Federal Aviation Administration
1 January 2014 – 31 December 2014
Co-P.I. Dr. Thomas Ferris
Total award $333,890
The goal of the Weather Technology in the Cockpit (WTIC) General Aviation Weather Alerting is to assess the feasibility to develop agile, low latency cockpit weather alerts to identify hazardous weather with minimal pilot analysis. Results from this research will be increased understanding of the impacts of low latency, alert interface and assimilation factors on GA pilot decision making, uncertainty, and safety.
The investigation team combines cockpit displays and interfaces, aviation meteorology, aviation safety, human factors engineering, and pilot training expertise. The team will be led by Dr. John Valasek of Texas A&M; University (TAMU), who will serve as Principle Investigator, and Co-Principle Investigator Dr. Thomas Ferris at TAMU. Professor Lori Brown of Western Michigan University (WMU) will lead the efforts at WMU, working with Meteorology Professor Dr. Geoff Whitehurst of WMU, and Dr. William G. Rantz at WMU. Graduate and undergraduate students at each institution will assist the investigators.
- Increase understanding of the impacts of low latency, weather alerting function interface and assimilation factors on general aviation (GA) pilot decision making, uncertainty, and safety.
- Assess feasibility of agile, low latency cockpit weather alert functions to support pilots in identifying hazardous weather with minimal analytical effort.
- Find beneficial use cases for low latency weather alert functions by identifying high priority scenarios, and consult WTIC program office for verification of these scenarios.
- Perform trade studies on alert implementations and design/develop a prototype.
- Detail whether each suggested alert function is intended for strategic or tactical situations/use cases/scenarios, or both.
- Verify alert prototype benefits.
The project has two 12-month phases. The broad objective of Phase I is to assess the feasibility of agile, low latency cockpit weather alerting functions that require minimal engineering and pilot analysis. Phase I will serve to gather evidence to continue to the full Phase II study. Phase II will consist of flight evaluations which lead to recommendations for practice. Each phase is detailed below.Phase I is a study to gather preliminary data to determine alert functions that may be more effective for disseminating weather information to GA pilots compared to traditional graphical representations. It will determine the feasibility (via trade study) of implementing selected alert functions for certain architectures. Under Phase I, a thorough literature review will be conducted to identify any similar recent studies, and identify existing and potential alert functions to explore further from the results of the analysis. The focus will be on meteorological (MET) information gaps and shortfalls that contribute to the safety risk that may be mitigated through the use of a more effective weather alert function. This phase will identify which weather alert functions are currently implemented by the GA population to determine which new alerts may have the potential to reduce accidents. The data will be used to find beneficial use cases for low latency weather alert functions by identifying high priority scenarios where an alert would be helpful (icing turbulence, VMC to IMC, thunderstorm, etc.). Five relevant scenarios will be generated and then validated with cost effective low-fidelity simulation evaluations, including Human Factors analyses. This will lead to a more extensive flight training device assessment using low, medium, and high time pilots in Phase II. The results of Phase I will include recommendations on what the specific alert function(s) should entail / encompass for the validation and verification flight testing program in Phase II.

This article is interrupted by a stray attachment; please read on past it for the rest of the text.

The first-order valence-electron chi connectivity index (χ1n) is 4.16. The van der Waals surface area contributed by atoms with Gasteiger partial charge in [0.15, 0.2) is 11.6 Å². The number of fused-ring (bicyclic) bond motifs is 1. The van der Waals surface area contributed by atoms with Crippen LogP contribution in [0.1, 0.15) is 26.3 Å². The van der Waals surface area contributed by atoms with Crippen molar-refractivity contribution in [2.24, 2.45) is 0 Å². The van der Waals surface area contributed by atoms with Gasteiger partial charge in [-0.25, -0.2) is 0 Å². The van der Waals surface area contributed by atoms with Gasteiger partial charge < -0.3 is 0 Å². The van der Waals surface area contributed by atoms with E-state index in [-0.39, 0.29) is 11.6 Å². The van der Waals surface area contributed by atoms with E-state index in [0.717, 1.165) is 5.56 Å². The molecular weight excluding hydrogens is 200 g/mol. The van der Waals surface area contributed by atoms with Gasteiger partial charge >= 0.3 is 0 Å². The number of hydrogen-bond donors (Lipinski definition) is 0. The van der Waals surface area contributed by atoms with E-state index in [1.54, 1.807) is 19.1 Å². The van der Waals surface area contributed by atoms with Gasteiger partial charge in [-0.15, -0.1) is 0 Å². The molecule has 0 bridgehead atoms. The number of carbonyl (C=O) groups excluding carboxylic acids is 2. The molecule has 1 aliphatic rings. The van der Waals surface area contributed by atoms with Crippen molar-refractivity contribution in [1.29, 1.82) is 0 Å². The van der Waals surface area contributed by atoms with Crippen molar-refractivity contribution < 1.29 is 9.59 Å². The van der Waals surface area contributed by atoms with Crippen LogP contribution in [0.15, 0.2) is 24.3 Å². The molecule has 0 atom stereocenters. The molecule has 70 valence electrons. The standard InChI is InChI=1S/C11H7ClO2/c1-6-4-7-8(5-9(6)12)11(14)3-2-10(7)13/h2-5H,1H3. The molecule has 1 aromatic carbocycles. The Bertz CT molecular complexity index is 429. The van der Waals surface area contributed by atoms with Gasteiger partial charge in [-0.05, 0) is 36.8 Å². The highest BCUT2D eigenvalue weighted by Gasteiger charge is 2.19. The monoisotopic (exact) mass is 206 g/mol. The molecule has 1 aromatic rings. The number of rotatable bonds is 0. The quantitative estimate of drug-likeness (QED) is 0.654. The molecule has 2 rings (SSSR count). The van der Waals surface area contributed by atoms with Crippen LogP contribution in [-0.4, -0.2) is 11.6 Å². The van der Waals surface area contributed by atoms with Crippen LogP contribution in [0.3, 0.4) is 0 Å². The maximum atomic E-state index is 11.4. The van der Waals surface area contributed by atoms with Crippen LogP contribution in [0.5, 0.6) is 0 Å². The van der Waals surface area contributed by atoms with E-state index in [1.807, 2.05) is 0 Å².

Phase II will utilize high fidelity flight training devices for evaluations and to examine specific flight outcomes and potential human factors issues within a large sampling size of GA pilots.
Working with me on this program are Research Assistants:
- James Henrickson, M.S. student
- Joshua Harris, B.S. student